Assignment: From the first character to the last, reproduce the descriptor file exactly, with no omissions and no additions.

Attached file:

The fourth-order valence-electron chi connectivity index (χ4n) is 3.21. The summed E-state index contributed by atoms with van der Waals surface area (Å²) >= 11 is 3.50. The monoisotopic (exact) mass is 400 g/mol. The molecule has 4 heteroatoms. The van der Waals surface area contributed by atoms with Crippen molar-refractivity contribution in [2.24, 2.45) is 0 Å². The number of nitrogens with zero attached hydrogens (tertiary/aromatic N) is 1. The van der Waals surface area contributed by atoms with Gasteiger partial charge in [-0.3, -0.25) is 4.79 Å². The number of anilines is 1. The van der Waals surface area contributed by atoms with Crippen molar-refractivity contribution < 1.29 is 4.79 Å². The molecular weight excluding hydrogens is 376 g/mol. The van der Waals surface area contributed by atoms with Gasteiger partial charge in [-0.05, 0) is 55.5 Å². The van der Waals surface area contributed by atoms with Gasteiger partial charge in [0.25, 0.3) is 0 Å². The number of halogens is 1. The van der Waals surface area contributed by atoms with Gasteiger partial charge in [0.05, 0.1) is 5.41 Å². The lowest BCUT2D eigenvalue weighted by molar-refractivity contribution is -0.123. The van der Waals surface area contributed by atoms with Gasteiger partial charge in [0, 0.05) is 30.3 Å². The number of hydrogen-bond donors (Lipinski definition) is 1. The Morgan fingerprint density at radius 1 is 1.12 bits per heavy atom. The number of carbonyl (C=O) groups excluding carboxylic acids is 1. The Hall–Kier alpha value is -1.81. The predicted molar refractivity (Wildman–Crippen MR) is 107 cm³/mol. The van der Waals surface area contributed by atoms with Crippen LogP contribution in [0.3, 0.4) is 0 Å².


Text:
The fourth-order valence-electron chi connectivity index (χ4n) is 3.21. The summed E-state index contributed by atoms with van der Waals surface area (Å²) >= 11 is 3.50. The monoisotopic (exact) mass is 400 g/mol. The molecule has 4 heteroatoms. The van der Waals surface area contributed by atoms with Crippen molar-refractivity contribution in [2.24, 2.45) is 0 Å². The number of nitrogens with zero attached hydrogens (tertiary/aromatic N) is 1. The van der Waals surface area contributed by atoms with Gasteiger partial charge in [-0.3, -0.25) is 4.79 Å². The number of anilines is 1. The van der Waals surface area contributed by atoms with Crippen molar-refractivity contribution < 1.29 is 4.79 Å². The molecular weight excluding hydrogens is 376 g/mol. The van der Waals surface area contributed by atoms with Gasteiger partial charge in [-0.05, 0) is 55.5 Å². The van der Waals surface area contributed by atoms with Gasteiger partial charge in [0.25, 0.3) is 0 Å². The number of halogens is 1. The van der Waals surface area contributed by atoms with Gasteiger partial charge in [0.05, 0.1) is 5.41 Å². The lowest BCUT2D eigenvalue weighted by molar-refractivity contribution is -0.123. The van der Waals surface area contributed by atoms with Gasteiger partial charge in [0, 0.05) is 30.3 Å². The number of hydrogen-bond donors (Lipinski definition) is 1. The Morgan fingerprint density at radius 1 is 1.12 bits per heavy atom. The number of carbonyl (C=O) groups excluding carboxylic acids is 1. The Hall–Kier alpha value is -1.81. The predicted molar refractivity (Wildman–Crippen MR) is 107 cm³/mol. The van der Waals surface area contributed by atoms with Crippen LogP contribution in [0.3, 0.4) is 0 Å².